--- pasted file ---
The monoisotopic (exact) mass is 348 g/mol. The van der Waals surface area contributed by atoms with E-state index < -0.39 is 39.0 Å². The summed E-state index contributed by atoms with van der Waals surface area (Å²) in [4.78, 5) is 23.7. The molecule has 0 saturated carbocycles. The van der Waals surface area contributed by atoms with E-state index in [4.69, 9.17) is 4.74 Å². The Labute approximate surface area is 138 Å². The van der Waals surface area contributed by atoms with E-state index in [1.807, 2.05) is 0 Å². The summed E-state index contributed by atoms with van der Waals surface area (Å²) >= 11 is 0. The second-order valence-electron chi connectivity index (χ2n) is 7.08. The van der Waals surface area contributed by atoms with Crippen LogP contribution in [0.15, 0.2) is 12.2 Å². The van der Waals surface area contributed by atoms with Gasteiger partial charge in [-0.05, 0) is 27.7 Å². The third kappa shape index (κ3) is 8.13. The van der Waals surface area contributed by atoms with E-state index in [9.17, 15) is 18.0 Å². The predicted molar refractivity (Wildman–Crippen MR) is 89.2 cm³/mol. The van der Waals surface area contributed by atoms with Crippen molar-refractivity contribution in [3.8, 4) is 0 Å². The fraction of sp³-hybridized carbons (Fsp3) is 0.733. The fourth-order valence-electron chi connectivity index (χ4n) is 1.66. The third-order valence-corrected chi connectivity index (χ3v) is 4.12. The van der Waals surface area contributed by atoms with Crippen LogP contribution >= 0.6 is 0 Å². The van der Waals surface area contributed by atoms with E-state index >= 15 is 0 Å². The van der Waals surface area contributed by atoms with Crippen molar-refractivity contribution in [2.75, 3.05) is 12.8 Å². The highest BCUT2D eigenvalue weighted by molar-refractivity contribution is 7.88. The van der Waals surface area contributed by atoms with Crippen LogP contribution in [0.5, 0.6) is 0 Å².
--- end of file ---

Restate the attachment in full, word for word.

The monoisotopic (exact) mass is 348 g/mol. The van der Waals surface area contributed by atoms with E-state index < -0.39 is 39.0 Å². The summed E-state index contributed by atoms with van der Waals surface area (Å²) in [4.78, 5) is 23.7. The molecule has 0 saturated carbocycles. The van der Waals surface area contributed by atoms with E-state index in [4.69, 9.17) is 4.74 Å². The Labute approximate surface area is 138 Å². The van der Waals surface area contributed by atoms with E-state index in [1.807, 2.05) is 0 Å². The summed E-state index contributed by atoms with van der Waals surface area (Å²) >= 11 is 0. The second-order valence-electron chi connectivity index (χ2n) is 7.08. The van der Waals surface area contributed by atoms with Crippen LogP contribution in [0.15, 0.2) is 12.2 Å². The van der Waals surface area contributed by atoms with Gasteiger partial charge in [-0.05, 0) is 27.7 Å². The third kappa shape index (κ3) is 8.13. The van der Waals surface area contributed by atoms with E-state index in [9.17, 15) is 18.0 Å². The predicted molar refractivity (Wildman–Crippen MR) is 89.2 cm³/mol. The van der Waals surface area contributed by atoms with Crippen molar-refractivity contribution in [3.8, 4) is 0 Å². The fraction of sp³-hybridized carbons (Fsp3) is 0.733. The fourth-order valence-electron chi connectivity index (χ4n) is 1.66. The third-order valence-corrected chi connectivity index (χ3v) is 4.12. The van der Waals surface area contributed by atoms with Crippen LogP contribution >= 0.6 is 0 Å². The van der Waals surface area contributed by atoms with E-state index >= 15 is 0 Å². The van der Waals surface area contributed by atoms with Crippen molar-refractivity contribution in [2.75, 3.05) is 12.8 Å². The highest BCUT2D eigenvalue weighted by molar-refractivity contribution is 7.88. The van der Waals surface area contributed by atoms with Crippen LogP contribution in [0.5, 0.6) is 0 Å².